In each the last three months of the year tax revenue was more than €330 million behind the DoF forecast. It was hoped that there would be a rise of €1,383 million to €10,962 million of tax receipts in the final quarter. It is not clear why the DoF expected a 15% rise in tax revenue in the final quarter of the year but receipts were actually €9,929 million, almost 10% below target.
For the year as a whole three of the four main tax heads are significantly below their target and the overshoot in Excise Duty is a relatively inconsequential €3 million.
The tax to strongly outperform the target for it set last January is Stamp Duty and this is only because €457 million was collected from a 0.6% private sector pension levy that was only introduced in May. On that basis of what was to be collected at the time the forecast was made Stamp Duty is also below target.
If we look at the last quarter of the year when it all went wrong.
There is some cover for the almost 25% underperformance of Corporation Tax, but even if the €261 million of delayed receipts are added in Corporation Tax receipts would still be 10.8% behind the target for the quarter. The largest taxes for the quarter were forecast to be Income Tax and VAT and these were both almost 10% below target.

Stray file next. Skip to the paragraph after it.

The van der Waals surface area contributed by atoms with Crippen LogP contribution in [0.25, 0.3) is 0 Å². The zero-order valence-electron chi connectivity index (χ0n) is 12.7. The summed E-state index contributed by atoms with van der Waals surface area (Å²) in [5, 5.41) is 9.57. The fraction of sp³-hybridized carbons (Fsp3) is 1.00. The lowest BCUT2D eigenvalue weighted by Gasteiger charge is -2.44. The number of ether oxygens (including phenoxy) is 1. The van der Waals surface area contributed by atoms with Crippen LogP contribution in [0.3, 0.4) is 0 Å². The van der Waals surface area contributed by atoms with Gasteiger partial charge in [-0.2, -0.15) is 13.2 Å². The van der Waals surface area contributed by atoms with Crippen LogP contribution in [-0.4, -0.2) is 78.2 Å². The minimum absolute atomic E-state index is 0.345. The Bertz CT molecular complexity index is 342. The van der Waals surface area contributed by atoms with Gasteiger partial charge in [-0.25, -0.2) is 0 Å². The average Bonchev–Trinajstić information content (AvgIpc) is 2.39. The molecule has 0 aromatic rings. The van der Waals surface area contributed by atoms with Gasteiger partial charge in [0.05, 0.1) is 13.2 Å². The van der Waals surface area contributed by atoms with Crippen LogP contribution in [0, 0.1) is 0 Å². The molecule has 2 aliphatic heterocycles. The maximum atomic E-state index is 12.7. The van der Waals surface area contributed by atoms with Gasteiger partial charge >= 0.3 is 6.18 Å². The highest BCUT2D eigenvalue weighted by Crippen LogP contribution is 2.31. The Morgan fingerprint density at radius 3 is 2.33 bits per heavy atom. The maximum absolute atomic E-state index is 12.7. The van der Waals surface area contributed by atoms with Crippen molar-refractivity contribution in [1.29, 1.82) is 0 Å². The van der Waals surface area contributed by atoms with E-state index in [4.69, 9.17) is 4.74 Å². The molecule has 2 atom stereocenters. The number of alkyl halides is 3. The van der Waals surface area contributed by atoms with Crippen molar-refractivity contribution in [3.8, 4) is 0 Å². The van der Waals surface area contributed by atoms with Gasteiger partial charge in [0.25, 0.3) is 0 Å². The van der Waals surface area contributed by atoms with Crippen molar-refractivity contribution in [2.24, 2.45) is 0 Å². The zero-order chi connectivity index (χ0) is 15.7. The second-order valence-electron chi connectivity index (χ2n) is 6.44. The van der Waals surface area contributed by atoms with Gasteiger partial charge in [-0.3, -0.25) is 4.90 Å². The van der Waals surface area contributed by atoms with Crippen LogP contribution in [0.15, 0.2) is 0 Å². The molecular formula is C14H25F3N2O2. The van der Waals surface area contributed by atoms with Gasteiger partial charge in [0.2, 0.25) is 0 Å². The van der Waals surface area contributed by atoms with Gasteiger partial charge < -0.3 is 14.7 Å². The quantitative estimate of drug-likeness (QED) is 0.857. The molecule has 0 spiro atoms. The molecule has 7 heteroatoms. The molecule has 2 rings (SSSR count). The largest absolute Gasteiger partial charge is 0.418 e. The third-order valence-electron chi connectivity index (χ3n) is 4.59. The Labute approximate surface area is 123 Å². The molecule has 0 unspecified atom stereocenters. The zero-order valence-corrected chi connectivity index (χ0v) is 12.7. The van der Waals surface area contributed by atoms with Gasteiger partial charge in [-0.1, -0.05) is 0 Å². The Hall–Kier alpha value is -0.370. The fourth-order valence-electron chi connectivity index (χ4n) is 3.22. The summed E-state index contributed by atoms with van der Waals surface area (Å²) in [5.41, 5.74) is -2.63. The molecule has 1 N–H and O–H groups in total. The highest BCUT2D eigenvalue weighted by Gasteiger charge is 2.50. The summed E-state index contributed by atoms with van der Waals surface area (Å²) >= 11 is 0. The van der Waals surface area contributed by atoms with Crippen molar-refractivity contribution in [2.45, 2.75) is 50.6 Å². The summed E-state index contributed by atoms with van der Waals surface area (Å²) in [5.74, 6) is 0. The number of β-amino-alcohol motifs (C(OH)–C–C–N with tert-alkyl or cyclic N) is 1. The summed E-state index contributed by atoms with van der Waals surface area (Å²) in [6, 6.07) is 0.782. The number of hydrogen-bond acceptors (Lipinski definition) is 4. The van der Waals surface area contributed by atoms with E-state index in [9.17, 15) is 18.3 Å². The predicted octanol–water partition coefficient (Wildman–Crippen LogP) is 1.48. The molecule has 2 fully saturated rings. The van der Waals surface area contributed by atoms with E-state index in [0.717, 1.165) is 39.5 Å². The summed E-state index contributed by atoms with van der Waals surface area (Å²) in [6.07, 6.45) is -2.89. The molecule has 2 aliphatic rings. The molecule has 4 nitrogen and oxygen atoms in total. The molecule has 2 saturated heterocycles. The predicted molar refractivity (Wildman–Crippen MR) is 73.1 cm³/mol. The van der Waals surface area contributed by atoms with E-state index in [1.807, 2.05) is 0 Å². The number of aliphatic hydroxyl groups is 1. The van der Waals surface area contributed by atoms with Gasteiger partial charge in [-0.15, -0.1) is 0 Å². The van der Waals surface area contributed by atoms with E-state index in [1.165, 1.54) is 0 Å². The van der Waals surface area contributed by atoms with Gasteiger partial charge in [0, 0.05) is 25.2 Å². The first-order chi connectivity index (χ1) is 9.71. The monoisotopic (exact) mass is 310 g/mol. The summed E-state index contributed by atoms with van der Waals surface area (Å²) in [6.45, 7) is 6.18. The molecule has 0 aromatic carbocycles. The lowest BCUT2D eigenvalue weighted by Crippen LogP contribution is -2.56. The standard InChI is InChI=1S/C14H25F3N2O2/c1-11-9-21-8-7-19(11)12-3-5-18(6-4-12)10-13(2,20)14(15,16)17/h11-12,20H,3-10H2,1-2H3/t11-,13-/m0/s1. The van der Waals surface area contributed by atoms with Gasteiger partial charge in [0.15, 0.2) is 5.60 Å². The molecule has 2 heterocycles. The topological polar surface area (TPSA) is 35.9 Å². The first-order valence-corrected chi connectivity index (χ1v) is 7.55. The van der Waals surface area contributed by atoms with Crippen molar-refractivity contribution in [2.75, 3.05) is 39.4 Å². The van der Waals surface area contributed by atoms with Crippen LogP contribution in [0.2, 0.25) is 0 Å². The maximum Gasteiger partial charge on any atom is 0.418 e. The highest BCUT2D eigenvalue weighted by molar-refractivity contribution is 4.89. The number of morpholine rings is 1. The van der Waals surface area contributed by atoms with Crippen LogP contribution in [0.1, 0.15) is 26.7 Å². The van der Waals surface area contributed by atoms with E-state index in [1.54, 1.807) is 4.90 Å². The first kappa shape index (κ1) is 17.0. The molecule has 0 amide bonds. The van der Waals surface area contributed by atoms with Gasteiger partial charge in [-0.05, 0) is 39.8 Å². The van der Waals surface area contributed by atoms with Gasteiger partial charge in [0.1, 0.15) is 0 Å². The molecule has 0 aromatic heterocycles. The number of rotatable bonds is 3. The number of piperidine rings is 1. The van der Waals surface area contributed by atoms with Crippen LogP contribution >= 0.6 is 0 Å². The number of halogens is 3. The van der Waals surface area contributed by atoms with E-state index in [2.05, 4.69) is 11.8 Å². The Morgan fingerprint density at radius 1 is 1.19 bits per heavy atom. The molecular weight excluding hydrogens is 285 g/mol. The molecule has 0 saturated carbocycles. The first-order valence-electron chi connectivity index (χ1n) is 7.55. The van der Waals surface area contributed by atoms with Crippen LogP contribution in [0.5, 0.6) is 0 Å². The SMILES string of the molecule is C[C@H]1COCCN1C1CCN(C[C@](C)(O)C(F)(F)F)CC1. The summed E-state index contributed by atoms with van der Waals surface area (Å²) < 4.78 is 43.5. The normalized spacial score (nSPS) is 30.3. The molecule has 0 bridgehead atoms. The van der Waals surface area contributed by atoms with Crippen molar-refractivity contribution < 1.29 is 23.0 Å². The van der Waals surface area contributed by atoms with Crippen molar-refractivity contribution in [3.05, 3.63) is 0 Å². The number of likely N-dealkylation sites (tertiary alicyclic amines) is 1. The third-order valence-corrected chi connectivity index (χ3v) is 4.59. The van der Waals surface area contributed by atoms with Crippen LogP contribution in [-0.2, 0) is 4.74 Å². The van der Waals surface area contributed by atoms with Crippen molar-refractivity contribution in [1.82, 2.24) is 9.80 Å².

To be fair the performance in December was slightly better.
Although there is plenty of red in the table most of the shortfall is due to the Corporation Tax issue. There is no such explanation for the large undershooting of tax receipts in October and November that is reflected in the quarterly table above.
For 2012 the Department are forecasting a 5.3% increase in tax revenue.
This is largely based on a €1.2 billion increase in Income Tax receipts during the year. Budget 2012 contained no Income Tax measures so this €1.2 billion increase will have to be the result of the carryover from the measures introduced in the 2011 Budget (estimated at €600 million) and a general upturn in Income Tax receipts (accounting for the remaining €600 million). I can’t say that I can see that coming down the track.Tweet